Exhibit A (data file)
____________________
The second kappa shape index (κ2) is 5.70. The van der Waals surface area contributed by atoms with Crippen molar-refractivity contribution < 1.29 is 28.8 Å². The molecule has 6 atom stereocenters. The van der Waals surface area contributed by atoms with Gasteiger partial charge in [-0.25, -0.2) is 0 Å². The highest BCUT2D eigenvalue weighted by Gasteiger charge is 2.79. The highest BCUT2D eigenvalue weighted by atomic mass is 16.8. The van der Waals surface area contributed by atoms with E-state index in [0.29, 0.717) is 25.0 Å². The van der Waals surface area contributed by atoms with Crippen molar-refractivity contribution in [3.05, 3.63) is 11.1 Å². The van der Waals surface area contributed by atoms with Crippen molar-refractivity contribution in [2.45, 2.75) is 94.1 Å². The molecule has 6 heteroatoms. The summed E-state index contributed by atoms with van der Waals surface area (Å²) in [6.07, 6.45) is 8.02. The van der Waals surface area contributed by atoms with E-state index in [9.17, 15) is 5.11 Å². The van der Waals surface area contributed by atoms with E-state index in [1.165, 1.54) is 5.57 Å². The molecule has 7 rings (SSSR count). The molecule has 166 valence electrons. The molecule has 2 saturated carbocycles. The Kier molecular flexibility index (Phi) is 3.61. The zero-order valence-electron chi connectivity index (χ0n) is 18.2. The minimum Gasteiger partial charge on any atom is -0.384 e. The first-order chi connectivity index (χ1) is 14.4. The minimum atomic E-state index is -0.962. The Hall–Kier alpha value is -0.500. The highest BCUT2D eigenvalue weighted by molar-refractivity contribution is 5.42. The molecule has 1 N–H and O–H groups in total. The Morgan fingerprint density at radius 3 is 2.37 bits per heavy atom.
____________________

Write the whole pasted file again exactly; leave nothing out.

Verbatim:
The second kappa shape index (κ2) is 5.70. The van der Waals surface area contributed by atoms with Crippen molar-refractivity contribution < 1.29 is 28.8 Å². The molecule has 6 atom stereocenters. The van der Waals surface area contributed by atoms with Gasteiger partial charge in [-0.25, -0.2) is 0 Å². The highest BCUT2D eigenvalue weighted by Gasteiger charge is 2.79. The highest BCUT2D eigenvalue weighted by atomic mass is 16.8. The van der Waals surface area contributed by atoms with E-state index in [0.29, 0.717) is 25.0 Å². The van der Waals surface area contributed by atoms with Crippen molar-refractivity contribution in [3.05, 3.63) is 11.1 Å². The van der Waals surface area contributed by atoms with Crippen molar-refractivity contribution in [2.45, 2.75) is 94.1 Å². The molecule has 6 heteroatoms. The summed E-state index contributed by atoms with van der Waals surface area (Å²) in [6.07, 6.45) is 8.02. The van der Waals surface area contributed by atoms with E-state index in [9.17, 15) is 5.11 Å². The van der Waals surface area contributed by atoms with E-state index in [1.165, 1.54) is 5.57 Å². The molecule has 7 rings (SSSR count). The molecule has 166 valence electrons. The molecule has 2 saturated carbocycles. The Kier molecular flexibility index (Phi) is 3.61. The zero-order valence-electron chi connectivity index (χ0n) is 18.2. The minimum Gasteiger partial charge on any atom is -0.384 e. The first-order chi connectivity index (χ1) is 14.4. The minimum atomic E-state index is -0.962. The Hall–Kier alpha value is -0.500. The highest BCUT2D eigenvalue weighted by molar-refractivity contribution is 5.42. The molecule has 1 N–H and O–H groups in total. The Morgan fingerprint density at radius 3 is 2.37 bits per heavy atom.